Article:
From the evidence presented, the trial court found that:  1) the trial began on January 12, 2015;  2) the jury and parties were ordered “to appear for resumption of proceedings on the second day of trial, January 13, 2015 at 9:15 a.m.”;  3) “before the trial could commence when scheduled, there was a delay while counsel for both the State and defense explored the possibility of resolving the case through a negotiated plea bargain”;  4) “during this interim on the morning of the second day of trial, the bailiff of this Court made contact with the jury and, in an attempt to explain the reason behind the prolonged delay, mentioned to the panel that the lawyers for the State and defense were discussing the possibility of resolving the case through a plea bargain”;  and 5) “there was no further discussion between the bailiff and the jury concerning his comment to them about the parties exploring a resolution through a possible plea bargain.” 2

That an accused's guilt is the primary issue during the guilt/innocence phase of a criminal prosecution is beyond legitimate dispute.  Nor can it be denied that evidence of guilt is influential.  Sometimes that evidence comes from the accused himself, such as through an admission or confession of guilt.  Indeed, such an admission can be so influential that it helps render error committed by the trial court harmless.  See Chavez v. State, 6 S.W.3d 56, 63 (Tex.App.—San Antonio 1999, pet. ref'd) (focusing on the defendant's confession in concluding that trial court error was harmless due to the overwhelming evidence of guilt).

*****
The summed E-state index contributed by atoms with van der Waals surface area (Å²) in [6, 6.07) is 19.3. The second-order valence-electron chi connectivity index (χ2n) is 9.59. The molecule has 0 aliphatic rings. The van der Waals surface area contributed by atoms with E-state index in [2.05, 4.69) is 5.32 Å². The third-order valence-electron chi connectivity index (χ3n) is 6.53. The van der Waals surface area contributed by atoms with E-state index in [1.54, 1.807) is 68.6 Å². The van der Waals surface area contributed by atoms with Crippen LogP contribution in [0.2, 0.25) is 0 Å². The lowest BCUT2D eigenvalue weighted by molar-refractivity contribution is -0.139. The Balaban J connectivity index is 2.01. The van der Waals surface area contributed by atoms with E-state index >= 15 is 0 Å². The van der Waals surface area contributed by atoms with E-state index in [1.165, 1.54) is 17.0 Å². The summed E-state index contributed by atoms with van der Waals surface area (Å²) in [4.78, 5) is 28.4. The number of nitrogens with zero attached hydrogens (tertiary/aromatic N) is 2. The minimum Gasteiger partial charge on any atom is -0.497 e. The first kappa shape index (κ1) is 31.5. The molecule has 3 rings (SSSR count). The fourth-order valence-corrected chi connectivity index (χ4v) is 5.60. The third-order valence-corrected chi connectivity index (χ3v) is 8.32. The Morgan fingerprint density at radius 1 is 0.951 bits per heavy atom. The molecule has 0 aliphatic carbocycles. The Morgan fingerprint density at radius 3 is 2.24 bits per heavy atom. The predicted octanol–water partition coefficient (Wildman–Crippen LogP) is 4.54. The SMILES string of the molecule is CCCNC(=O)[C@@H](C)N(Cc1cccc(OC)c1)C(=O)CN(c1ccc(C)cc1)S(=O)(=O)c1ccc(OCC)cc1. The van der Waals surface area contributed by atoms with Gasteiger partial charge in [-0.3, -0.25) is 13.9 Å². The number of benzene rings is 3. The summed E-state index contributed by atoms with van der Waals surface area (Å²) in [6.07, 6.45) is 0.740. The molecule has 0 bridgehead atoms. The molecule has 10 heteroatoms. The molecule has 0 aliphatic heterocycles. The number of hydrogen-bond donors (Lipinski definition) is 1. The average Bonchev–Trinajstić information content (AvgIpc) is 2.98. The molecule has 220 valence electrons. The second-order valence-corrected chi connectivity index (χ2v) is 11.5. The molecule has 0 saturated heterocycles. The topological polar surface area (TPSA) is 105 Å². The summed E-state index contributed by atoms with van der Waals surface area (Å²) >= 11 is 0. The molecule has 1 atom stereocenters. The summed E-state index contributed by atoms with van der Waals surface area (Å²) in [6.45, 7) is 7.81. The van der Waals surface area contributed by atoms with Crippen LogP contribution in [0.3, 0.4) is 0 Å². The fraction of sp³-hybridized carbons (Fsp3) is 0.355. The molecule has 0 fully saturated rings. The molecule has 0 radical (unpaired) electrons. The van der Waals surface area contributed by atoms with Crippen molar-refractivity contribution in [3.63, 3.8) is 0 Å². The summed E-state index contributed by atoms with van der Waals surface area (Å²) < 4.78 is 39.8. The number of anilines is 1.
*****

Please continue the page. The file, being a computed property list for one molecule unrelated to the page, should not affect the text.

Next, that a “plea bargain” implicates the issue of a defendant's guilt is similarly irrefutable.  Here, the bailiff acknowledged as much when asked whether he “meant [when making the comment] ․ that [the defendant] might be coming in and pleading guilty.”  He answered:  “[a] plea or an agreement, yes.” 3 (emphasis added).  Nor can one logically deny that striking a plea agreement means that the defendant is ready to admit to committing a crime.  So suggesting to a jury that the defendant is contemplating whether to admit guilt is evidence touching upon an important issue being tried.  As most every layperson would seem to think and as most prosecutors would refuse to deny publicly, no one admits to being guilty unless they are guilty.4

To the foregoing, we add the untested observations by one juror.  He “thought [the bailiff] was wrong” in revealing “the potential plea bargain.”  So too did he speak with his personal attorney about the matter once trial ended.  But, as previously indicated, that is not all who spoke about the statement.  Again, the same juror revealed that the “bailiff's comments were discussed during deliberations,” that is, discussed by the jurors.5